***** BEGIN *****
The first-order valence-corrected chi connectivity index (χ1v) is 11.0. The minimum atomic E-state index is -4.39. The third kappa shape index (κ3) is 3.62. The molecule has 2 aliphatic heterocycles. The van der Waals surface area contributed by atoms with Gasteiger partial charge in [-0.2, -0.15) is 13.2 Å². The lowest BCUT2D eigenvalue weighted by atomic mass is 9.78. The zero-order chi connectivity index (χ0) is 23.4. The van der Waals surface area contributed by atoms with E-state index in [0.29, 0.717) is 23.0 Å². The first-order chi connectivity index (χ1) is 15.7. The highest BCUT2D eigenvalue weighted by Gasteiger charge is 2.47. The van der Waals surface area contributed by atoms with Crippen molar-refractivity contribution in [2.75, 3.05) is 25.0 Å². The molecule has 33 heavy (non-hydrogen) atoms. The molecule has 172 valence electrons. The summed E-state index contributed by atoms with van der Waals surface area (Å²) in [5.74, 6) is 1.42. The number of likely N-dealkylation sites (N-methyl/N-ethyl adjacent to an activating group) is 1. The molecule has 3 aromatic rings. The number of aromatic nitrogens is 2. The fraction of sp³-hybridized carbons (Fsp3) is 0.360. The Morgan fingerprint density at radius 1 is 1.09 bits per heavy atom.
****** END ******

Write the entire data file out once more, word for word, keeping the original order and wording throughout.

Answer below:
The first-order valence-corrected chi connectivity index (χ1v) is 11.0. The minimum atomic E-state index is -4.39. The third kappa shape index (κ3) is 3.62. The molecule has 2 aliphatic heterocycles. The van der Waals surface area contributed by atoms with Gasteiger partial charge in [-0.2, -0.15) is 13.2 Å². The lowest BCUT2D eigenvalue weighted by atomic mass is 9.78. The zero-order chi connectivity index (χ0) is 23.4. The van der Waals surface area contributed by atoms with E-state index in [0.29, 0.717) is 23.0 Å². The first-order chi connectivity index (χ1) is 15.7. The highest BCUT2D eigenvalue weighted by Gasteiger charge is 2.47. The van der Waals surface area contributed by atoms with Crippen molar-refractivity contribution in [2.75, 3.05) is 25.0 Å². The molecule has 33 heavy (non-hydrogen) atoms. The molecule has 172 valence electrons. The summed E-state index contributed by atoms with van der Waals surface area (Å²) in [5.74, 6) is 1.42. The number of likely N-dealkylation sites (N-methyl/N-ethyl adjacent to an activating group) is 1. The molecule has 3 aromatic rings. The number of aromatic nitrogens is 2. The fraction of sp³-hybridized carbons (Fsp3) is 0.360. The Morgan fingerprint density at radius 1 is 1.09 bits per heavy atom.